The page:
Iowa City, Iowa - 06/01/2007 - DVMs who work with birds have significantly higher levels of antibodies fighting avian influenza strains compared to control groups, according to a University of Iowa study.
The take-home message? Veterinarians are at greater risk of contracting more virulent forms of avian influenza if they hatch in the United States.
"Veterinarians and others with frequent and close contact with infected birds may be among the first to be infected with a pandemic strain of influenza," says Kendall Myers, one of two researchers who conducted a study on the subject at the UI College of Public Health. "They have the potential to spread the illness to their families and communities. Because of this, we suggest that veterinarians should be considered for inclusion on priority-access lists for pandemic influenza vaccines and antivirals."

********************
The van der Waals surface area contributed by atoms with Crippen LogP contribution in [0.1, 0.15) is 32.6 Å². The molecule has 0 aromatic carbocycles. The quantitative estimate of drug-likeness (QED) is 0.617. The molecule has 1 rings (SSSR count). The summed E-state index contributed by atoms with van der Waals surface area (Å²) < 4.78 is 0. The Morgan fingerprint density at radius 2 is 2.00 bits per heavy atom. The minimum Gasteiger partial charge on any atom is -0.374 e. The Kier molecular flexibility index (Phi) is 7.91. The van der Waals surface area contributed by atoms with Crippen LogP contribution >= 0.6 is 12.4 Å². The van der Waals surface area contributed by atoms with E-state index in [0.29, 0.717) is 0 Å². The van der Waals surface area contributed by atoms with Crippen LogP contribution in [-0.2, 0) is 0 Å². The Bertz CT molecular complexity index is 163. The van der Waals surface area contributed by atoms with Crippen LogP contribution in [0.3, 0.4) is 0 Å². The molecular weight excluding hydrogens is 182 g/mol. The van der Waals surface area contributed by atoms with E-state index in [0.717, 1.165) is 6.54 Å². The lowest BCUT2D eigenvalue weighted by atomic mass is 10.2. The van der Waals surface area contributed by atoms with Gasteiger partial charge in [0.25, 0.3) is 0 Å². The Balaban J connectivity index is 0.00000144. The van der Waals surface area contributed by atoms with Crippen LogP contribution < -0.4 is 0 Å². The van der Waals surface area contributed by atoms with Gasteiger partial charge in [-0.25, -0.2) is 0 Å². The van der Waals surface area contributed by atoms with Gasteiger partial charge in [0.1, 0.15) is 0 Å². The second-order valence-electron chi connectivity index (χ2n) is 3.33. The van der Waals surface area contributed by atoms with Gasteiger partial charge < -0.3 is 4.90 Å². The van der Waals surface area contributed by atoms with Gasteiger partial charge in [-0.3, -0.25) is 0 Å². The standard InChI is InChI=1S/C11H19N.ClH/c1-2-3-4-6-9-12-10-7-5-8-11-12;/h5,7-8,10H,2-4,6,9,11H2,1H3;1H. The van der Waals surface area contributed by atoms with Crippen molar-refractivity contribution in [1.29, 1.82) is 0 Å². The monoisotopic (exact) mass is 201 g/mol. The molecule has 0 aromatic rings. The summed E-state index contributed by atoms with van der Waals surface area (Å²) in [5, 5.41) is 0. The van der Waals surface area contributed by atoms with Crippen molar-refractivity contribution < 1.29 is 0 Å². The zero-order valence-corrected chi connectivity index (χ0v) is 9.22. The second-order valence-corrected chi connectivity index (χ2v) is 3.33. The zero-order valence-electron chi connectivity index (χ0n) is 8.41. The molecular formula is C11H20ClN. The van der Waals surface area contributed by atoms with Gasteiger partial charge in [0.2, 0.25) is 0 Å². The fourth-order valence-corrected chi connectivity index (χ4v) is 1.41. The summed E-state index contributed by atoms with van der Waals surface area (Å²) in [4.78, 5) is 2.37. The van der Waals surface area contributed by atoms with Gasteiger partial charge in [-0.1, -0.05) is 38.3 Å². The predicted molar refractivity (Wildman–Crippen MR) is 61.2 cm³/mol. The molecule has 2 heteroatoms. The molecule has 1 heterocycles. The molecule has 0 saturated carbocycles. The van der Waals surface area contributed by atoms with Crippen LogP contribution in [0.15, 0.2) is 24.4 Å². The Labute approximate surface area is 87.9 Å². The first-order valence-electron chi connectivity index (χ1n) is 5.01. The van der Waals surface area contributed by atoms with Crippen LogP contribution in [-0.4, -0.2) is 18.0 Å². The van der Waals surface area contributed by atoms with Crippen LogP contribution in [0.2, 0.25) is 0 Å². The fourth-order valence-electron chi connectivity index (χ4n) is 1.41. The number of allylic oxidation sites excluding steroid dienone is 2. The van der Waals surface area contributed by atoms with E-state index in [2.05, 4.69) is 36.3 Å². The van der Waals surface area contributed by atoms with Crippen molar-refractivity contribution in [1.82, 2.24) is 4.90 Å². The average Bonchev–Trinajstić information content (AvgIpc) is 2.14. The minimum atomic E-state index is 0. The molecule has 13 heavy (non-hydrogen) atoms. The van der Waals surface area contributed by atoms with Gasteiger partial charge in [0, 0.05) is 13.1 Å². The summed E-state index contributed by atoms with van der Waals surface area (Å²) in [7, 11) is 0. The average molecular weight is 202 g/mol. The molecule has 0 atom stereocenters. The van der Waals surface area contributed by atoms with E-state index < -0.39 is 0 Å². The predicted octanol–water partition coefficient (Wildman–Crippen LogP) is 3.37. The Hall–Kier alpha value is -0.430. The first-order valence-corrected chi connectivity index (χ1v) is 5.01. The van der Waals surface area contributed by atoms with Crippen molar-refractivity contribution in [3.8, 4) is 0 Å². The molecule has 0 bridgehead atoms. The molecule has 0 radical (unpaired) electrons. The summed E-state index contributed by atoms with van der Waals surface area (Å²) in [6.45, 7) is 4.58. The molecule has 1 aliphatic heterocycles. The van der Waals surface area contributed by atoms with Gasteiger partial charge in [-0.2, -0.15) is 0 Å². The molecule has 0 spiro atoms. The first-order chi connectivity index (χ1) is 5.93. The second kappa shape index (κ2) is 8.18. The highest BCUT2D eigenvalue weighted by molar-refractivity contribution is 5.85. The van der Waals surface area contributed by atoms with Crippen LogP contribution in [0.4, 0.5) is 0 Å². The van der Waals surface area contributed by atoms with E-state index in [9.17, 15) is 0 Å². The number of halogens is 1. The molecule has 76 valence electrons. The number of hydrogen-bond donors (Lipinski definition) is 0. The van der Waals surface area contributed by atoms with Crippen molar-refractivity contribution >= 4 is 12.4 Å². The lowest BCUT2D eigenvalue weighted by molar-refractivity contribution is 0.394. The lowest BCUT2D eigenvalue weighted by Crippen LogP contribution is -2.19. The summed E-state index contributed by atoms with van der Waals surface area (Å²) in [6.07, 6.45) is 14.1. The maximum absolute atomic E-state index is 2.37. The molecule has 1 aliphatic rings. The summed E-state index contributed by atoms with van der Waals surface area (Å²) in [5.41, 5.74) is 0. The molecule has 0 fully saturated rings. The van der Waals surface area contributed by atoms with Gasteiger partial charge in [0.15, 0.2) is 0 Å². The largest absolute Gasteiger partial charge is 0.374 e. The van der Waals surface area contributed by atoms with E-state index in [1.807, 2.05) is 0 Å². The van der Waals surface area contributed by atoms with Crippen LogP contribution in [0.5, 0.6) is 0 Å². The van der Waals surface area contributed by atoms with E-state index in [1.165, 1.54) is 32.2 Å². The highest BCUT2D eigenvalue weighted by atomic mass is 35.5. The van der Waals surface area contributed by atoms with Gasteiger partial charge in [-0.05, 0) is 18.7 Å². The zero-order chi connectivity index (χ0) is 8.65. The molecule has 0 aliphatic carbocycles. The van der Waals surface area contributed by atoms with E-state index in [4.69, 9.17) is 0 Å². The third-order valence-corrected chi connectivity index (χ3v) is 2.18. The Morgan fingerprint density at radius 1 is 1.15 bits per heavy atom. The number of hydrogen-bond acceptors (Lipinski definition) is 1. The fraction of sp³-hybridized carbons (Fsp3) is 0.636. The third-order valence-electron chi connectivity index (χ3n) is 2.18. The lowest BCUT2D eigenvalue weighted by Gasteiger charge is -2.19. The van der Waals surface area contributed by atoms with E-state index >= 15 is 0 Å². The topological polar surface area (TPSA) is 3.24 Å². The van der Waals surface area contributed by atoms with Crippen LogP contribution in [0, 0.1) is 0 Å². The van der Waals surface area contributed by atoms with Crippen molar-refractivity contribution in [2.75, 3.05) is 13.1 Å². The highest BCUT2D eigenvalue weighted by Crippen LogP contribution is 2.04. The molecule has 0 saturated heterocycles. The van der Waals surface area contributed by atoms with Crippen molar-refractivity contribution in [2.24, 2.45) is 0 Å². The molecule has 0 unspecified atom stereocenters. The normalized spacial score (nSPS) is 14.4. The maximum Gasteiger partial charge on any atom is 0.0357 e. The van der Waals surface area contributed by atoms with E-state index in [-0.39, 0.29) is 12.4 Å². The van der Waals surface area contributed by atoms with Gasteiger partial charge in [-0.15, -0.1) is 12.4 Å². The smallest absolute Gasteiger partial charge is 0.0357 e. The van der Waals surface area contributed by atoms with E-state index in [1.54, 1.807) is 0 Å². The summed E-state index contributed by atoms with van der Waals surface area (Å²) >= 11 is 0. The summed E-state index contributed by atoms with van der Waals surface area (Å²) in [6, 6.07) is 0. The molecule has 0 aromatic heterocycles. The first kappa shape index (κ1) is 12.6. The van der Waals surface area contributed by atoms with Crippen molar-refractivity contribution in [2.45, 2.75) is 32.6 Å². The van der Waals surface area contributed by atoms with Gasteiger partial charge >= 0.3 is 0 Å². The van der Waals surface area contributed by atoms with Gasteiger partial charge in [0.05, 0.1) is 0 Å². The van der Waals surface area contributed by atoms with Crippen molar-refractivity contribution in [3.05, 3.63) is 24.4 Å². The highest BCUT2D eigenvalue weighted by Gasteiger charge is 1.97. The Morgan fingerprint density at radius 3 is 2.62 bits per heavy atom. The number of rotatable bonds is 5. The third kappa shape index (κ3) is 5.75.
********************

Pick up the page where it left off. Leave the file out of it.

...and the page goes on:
Myers, a doctoral student in occupational and environmental health, and Gregory Gray, MD, UI professor of epidemiology, studied blood samples from a group of U. S. veterinarians who had worked with live chickens, ducks, turkeys, geese or quail, looking for evidence of previous avian influenza virus infection.
Compared with the control group, the study showed these DVMs had significantly higher levels of antibodies in their blood against H5, H6 and H7 avian virus strains, indicating previous mild infections with these viruses.
"While these infections in veterinarians were likely mild or subclinical, the story might be very different should aggressive avian influenza strains enter the United States like the H5N1 strains infecting domestic birds in Asia," Gray says, adding that "it is increasingly important to identify the best ways to protect veterinarians and other agricultural workers most at risk for zoonotic diseases."
The study was slated for publication in the July 1 issue of Clinical Infectious Diseases.